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I'm not sure about the total thrust of SLS Block II (Crew Stack). So the math could be wrong. Since the Atlas 5 has a version where 4 SRBs are used, is this also possible for SLS?

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    $\begingroup$ It is not, because the core stage as designed cannot withstand the material stresses nor does it have hardpoints to attach a second pair of SRBs. $\endgroup$ Mar 3 at 21:03
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Such a thing might be possible but it would involve a major redesign of the rocket. All of the forces on the central core would be different so the core would need to be reinforced. As SpaceX found when they produced Falcon Heavy from Falcon 9 it is not a straight forward issue.

There are many other issues as well, not show stoppers but they all add complications. When twin side boosters are exhausted and released they symmetrically fall away to either side. But with four one will have to be ejected with an upwards component or the release will need to happen in two stages with a rotation in between.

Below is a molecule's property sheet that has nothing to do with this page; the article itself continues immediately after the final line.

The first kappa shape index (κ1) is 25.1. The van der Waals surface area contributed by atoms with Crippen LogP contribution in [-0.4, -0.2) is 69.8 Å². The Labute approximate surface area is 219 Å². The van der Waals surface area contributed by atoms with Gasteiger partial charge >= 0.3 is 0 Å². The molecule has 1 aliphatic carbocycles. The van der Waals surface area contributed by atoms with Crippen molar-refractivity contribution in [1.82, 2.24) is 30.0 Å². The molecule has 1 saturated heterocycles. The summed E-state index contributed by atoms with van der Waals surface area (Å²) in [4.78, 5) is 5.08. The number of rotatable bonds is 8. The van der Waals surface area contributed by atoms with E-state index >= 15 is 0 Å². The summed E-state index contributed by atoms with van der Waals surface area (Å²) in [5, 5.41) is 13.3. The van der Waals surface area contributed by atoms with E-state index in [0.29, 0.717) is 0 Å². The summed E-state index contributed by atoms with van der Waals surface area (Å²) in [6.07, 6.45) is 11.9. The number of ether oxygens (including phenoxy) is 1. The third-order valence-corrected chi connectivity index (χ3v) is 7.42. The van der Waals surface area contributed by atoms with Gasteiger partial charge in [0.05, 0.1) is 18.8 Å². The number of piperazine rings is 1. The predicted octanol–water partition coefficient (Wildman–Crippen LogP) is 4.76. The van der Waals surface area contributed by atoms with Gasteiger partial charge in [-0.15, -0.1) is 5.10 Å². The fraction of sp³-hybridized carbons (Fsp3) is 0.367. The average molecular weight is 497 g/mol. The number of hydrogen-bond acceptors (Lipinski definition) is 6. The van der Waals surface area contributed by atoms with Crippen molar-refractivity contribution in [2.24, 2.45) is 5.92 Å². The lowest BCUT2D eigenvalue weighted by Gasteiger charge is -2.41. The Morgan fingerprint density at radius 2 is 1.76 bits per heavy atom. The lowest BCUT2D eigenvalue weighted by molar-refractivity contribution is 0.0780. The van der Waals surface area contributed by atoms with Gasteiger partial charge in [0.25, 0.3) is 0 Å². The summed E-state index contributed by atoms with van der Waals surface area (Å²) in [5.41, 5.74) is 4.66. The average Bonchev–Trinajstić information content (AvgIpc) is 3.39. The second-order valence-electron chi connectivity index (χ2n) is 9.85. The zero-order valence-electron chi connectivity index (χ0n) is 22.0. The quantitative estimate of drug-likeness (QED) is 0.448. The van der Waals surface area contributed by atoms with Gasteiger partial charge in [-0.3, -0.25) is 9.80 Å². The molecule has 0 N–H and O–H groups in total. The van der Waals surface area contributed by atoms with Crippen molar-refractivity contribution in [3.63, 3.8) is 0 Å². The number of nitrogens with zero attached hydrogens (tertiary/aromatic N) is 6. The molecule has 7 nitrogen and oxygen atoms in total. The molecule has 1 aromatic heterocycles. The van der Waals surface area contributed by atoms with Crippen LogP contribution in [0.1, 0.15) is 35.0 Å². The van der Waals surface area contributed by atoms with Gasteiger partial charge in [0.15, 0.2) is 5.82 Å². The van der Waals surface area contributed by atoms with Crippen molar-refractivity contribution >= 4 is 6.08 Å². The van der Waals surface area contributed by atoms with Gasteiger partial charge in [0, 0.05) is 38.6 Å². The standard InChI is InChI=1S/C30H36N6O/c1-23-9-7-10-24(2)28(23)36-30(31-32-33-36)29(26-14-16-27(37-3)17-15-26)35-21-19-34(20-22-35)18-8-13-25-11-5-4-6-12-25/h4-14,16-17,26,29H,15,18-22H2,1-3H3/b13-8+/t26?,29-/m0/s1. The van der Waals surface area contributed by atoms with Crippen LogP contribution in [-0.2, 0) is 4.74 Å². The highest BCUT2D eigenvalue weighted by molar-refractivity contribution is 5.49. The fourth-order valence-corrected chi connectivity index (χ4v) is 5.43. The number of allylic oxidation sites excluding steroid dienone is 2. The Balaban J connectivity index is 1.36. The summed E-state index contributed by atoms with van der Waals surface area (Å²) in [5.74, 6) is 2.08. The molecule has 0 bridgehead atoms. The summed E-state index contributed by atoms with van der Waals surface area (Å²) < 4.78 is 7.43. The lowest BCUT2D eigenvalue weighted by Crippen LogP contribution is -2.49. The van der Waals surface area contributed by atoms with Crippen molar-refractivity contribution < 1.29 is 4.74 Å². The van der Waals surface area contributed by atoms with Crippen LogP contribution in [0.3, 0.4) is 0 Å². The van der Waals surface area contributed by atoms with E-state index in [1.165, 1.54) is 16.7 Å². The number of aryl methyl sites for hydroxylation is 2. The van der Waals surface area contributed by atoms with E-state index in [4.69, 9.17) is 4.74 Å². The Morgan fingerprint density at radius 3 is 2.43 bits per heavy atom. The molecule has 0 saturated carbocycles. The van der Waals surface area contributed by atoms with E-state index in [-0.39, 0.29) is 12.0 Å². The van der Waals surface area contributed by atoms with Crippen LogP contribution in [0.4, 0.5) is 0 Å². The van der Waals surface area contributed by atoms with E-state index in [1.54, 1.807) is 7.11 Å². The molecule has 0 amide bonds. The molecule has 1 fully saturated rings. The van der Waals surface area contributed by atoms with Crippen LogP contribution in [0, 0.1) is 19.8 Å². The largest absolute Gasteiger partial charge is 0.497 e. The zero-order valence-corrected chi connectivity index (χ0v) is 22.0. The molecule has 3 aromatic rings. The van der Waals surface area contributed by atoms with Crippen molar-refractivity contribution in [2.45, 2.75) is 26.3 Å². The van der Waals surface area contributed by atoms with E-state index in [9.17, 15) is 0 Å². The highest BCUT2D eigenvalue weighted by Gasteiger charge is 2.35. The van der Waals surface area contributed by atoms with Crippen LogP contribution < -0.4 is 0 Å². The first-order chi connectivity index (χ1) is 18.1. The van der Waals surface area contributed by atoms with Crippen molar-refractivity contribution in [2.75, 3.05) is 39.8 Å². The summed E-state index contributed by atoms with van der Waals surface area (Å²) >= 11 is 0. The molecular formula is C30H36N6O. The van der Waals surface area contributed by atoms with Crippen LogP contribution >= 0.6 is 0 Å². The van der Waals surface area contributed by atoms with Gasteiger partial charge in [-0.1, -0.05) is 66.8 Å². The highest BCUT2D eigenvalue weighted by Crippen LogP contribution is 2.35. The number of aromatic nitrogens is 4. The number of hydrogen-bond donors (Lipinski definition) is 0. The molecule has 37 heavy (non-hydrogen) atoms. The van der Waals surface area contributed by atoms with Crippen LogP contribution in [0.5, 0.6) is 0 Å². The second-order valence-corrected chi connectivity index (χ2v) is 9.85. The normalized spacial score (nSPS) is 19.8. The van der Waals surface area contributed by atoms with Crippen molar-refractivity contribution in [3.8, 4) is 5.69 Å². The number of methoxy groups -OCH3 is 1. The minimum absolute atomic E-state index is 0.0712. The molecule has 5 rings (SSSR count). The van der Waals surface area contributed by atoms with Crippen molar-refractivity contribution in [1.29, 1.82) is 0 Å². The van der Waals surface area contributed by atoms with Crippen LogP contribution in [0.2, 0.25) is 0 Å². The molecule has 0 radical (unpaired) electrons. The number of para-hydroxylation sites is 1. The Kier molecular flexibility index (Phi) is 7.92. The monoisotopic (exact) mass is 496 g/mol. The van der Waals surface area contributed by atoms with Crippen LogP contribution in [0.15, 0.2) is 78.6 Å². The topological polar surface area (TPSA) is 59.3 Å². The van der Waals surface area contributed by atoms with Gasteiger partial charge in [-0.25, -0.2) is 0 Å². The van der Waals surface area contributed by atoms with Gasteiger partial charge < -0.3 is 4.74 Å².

It would also mess with the aerodynamics of the whole vehicle, the point it reaches Qmax and the throttling arrangements. All of this can be dealt with but the complexities may not be worth it. Rockets aren't Lego.

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  • $\begingroup$ "But with four one will have to be ejected with an upwards component or the release will need to happen in two stages with a rotation in between." Why? Couldn't the boosters be spaced evenly around the core? Some Deltas had 8 boosters, and they didn't eject anything upwards. It sounds to me like you are just making stuff up. $\endgroup$ Mar 3 at 23:53
  • $\begingroup$ @OrganicMarble I think the those large SRB's need a very large separation force when the SLS is pitching down the range. The SRB towards the earth might impact the rocket on separation. $\endgroup$
    – Ashvin
    Mar 4 at 1:08
  • $\begingroup$ @Ashvin what's the separation altitude? And what's the SRB velocity vector pointed at, at sep? The shuttle ones continued upwards for quite a while after sep. I doubt the traj is much different at sep for the SLS, but I'm willing to be convinced otherwise, if you have data. $\endgroup$ Mar 4 at 1:28
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    $\begingroup$ The Russian Soyuz launcher uses four boosters which are jettisoned at the same time. What's the difference? $\endgroup$
    – GordonD
    Mar 4 at 9:56
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    $\begingroup$ Your comment makes your theory even more confusing. How are four evenly spaced boosters not symmetrical? $\endgroup$ Mar 4 at 14:58

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